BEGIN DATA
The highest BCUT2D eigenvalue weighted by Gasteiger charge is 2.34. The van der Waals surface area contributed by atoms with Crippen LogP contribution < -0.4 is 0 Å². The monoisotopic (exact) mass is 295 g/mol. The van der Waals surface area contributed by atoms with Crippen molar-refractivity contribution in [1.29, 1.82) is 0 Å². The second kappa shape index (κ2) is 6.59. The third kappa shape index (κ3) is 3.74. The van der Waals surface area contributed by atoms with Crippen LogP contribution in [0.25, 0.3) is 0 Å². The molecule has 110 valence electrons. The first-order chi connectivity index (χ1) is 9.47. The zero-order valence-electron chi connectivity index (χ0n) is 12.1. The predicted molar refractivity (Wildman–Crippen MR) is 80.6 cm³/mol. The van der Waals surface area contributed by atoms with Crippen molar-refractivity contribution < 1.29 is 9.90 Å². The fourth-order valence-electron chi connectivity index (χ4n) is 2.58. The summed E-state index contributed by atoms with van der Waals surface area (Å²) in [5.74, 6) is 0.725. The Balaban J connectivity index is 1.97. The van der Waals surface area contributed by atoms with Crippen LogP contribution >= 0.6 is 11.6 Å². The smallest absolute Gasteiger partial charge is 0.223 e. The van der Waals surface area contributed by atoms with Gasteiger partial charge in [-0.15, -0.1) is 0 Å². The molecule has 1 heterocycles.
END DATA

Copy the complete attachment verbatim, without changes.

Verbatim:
The highest BCUT2D eigenvalue weighted by Gasteiger charge is 2.34. The van der Waals surface area contributed by atoms with Crippen LogP contribution < -0.4 is 0 Å². The monoisotopic (exact) mass is 295 g/mol. The van der Waals surface area contributed by atoms with Crippen molar-refractivity contribution in [1.29, 1.82) is 0 Å². The second kappa shape index (κ2) is 6.59. The third kappa shape index (κ3) is 3.74. The van der Waals surface area contributed by atoms with Crippen LogP contribution in [0.25, 0.3) is 0 Å². The molecule has 110 valence electrons. The first-order chi connectivity index (χ1) is 9.47. The zero-order valence-electron chi connectivity index (χ0n) is 12.1. The predicted molar refractivity (Wildman–Crippen MR) is 80.6 cm³/mol. The van der Waals surface area contributed by atoms with Crippen molar-refractivity contribution < 1.29 is 9.90 Å². The fourth-order valence-electron chi connectivity index (χ4n) is 2.58. The summed E-state index contributed by atoms with van der Waals surface area (Å²) in [5.74, 6) is 0.725. The Balaban J connectivity index is 1.97. The van der Waals surface area contributed by atoms with Crippen LogP contribution >= 0.6 is 11.6 Å². The smallest absolute Gasteiger partial charge is 0.223 e. The van der Waals surface area contributed by atoms with Gasteiger partial charge in [-0.15, -0.1) is 0 Å². The molecule has 1 heterocycles.